Claude Dallas

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Claude Lafayette Dallas, Jr. (born March 11, 1950) was a self-styled mountain man, who was convicted of voluntary manslaughter in the deaths of two game wardens in Idaho.

Born in Winchester, Virginia, Dallas' father was a dairy farmer, and he spent most of his childhood in Luce County, Michigan, later moving to rural Morrow County, Ohio, where he learned to trap and hunt game. As a boy Dallas read many books about the old west and dreamed of someday living as the 19th century characters in the books he read did. He graduated from Mount Gilead High School in 1967, then headed out west, hitchhiking most of the way across the United States, finally landing in Oregon where he earned a living as a ranch hand and trapper. Out of contact with his family back east, he was unaware of draft notices mailed to his parents' home ordering him to report for induction into the U.S. military during the Vietnam War. When Dallas failed to report for induction into the military on September 17, 1970, the government issued a warrant for his arrest. He was eventually tracked down by the FBI and arrested for draft dodging on October 15, 1973. At trial, the draft board could not prove that Dallas who was working on the remote Alvord ranch, a vast spread in southeastern Oregon, ever knew of the induction letters and the charges were dropped.[1]

Dallas was charged with the killing of two state game wardens in early January 1981 in remote Owyhee County in southwestern Idaho.[2] He eluded capture for over 15 months, until found in nearby northern Nevada in April 1982, north of Winnemucca.[3][4] Convicted that October,[5] Dallas escaped from prison on March 30, 1986 [6] and eluded law enforcement officials for nearly a year; he was apprehended outside a convenience store in the suburban southern California city of Riverside in March 1987.[7][8]

Dallas attracted national media attention after both incidents, becoming a particularly controversial figure in Idaho, Oregon, and Northern Nevada. Some within the region regarded him as a folk hero, defying the government by defending his right to live off the land; while others, shocked and disgusted, saw him simply as a cold blooded cop killer.[9] After manslaughter convictions in 1982, his prison escape trial ended in acquittal in 1987.[8] Dallas served 22 years of a 30-year sentence and was released in February 2005.[10]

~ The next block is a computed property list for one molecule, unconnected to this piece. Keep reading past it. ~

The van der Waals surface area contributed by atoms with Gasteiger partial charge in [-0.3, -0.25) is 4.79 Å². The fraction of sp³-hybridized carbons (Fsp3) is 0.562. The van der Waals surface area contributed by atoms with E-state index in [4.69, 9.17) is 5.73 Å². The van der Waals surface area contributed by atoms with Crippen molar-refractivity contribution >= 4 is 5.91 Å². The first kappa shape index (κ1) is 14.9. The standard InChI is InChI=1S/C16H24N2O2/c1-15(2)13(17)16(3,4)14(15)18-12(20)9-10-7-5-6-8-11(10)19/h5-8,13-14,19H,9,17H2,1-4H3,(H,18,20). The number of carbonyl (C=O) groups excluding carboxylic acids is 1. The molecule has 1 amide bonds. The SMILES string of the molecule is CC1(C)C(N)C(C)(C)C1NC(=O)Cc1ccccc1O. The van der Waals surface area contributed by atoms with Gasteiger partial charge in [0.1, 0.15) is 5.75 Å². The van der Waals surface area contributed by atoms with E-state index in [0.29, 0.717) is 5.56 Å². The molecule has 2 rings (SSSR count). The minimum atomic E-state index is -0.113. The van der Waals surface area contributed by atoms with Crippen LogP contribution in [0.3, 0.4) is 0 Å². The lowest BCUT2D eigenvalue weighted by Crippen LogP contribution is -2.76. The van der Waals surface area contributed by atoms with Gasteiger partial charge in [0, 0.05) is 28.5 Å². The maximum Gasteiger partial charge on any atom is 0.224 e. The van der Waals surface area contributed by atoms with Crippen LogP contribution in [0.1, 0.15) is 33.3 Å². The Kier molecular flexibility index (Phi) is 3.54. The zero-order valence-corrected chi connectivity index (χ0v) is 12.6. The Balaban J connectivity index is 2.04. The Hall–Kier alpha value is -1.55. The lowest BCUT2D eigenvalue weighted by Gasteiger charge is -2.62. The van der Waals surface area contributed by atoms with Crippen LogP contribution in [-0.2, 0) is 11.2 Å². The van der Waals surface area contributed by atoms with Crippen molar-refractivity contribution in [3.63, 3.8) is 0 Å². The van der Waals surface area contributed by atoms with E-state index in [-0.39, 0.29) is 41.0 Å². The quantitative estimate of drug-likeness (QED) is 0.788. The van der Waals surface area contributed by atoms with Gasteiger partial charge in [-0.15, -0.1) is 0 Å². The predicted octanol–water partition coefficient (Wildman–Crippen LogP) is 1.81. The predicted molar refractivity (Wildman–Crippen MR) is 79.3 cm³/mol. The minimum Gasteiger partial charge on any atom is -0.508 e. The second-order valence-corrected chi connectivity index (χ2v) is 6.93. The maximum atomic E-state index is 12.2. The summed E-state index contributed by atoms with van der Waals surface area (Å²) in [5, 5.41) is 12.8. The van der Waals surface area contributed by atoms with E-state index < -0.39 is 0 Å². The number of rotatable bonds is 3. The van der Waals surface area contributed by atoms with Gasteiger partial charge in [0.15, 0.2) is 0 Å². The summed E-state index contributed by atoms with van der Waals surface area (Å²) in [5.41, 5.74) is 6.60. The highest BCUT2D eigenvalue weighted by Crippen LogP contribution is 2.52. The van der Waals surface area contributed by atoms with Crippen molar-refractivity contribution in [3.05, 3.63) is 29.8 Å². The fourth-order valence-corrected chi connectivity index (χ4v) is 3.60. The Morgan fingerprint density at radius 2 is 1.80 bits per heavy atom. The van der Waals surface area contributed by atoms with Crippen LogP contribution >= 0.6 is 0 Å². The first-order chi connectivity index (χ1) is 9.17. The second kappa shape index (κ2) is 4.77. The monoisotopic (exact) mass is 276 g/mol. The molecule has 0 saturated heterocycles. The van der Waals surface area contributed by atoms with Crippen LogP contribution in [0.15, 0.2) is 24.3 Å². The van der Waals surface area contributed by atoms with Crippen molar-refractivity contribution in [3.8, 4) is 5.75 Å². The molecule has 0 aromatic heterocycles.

The incident[edit]

In the winter of 1981 Dallas had set up his trapping camp in Southern Idaho, three miles from the Nevada border using a "home" address in nearby Paradise Hill, Nevada. The Bureau of Land Management had leased the area known as Bull Basin to Don Carlin's 45 Ranch as wintering ground for their cattle. Ten days before the murders, Don's son Eddy Carlin had stopped by the camp and checked Dallas out. He noted two illegal bobcat hides in Dallas' camp as well as poached deer. When Carlin mentioned to Dallas that Idaho Fish and Game would check the area out. Dallas had retorted, "I'll be ready for them."

Eddy Carlin's meeting with Dallas had made him uneasy. Dallas had advised Carlin that he settled his business with a gun. Don and Eddy Carlin of the 45 Ranch had also noted other trappers illegally poaching sage grouse on the 45's leased land. They rode to a nearby Indian reservation to use the telephone and called Conservation Officer Bill Pogue of the Idaho Department of Fish and Game, at home and registered a complaint about the sage grouse poachers on their land, but not Claude Dallas.

Pogue and officer Conley Elms responded to the public complaint. When they were about to leave the Carlin ranch, Eddy Carlin's wife mentioned the guy at Bull Camp (Claude Dallas). At that point Eddy advised the officers about Dallas. Carlin warned them to be careful and told them that he didn't trust Dallas.

Elms and Pogue looked into the sage grouse poaching first, then approached Dallas regarding the numerous obvious poaching infringements in his camp.[citation needed] During his murder trial, Dallas testified that while Elms was inside a tent containing poached bobcats, Pogue drew his weapon, although there was no evidence to support this claim. Dallas reacted by shooting Pogue with his own .357 caliber Ruger Security-Six handgun, which he habitually wore concealed. When Elms exited the tent, Dallas shot him too.

After the initial gunfire, Dallas used his .22 caliber lever action rifle to shoot both officers execution style, once each in the head. He then threw Elms' body in a nearby river and, with the reluctant assistance of a friend, Jim Stevens, transported Pogue's body to a distant location, where he hid it in a coyote's den. Stevens, who happened to be visiting the trapper's camp that day, witnessed the shootings and saw Dallas shoot Elms and Pogue in the head as they lay on the ground. The Ruger Security-Six handgun was recovered by a local Idaho man using a metal detector in December 2008. Dallas fled the scene of the killings and was found after a 15-month manhunt.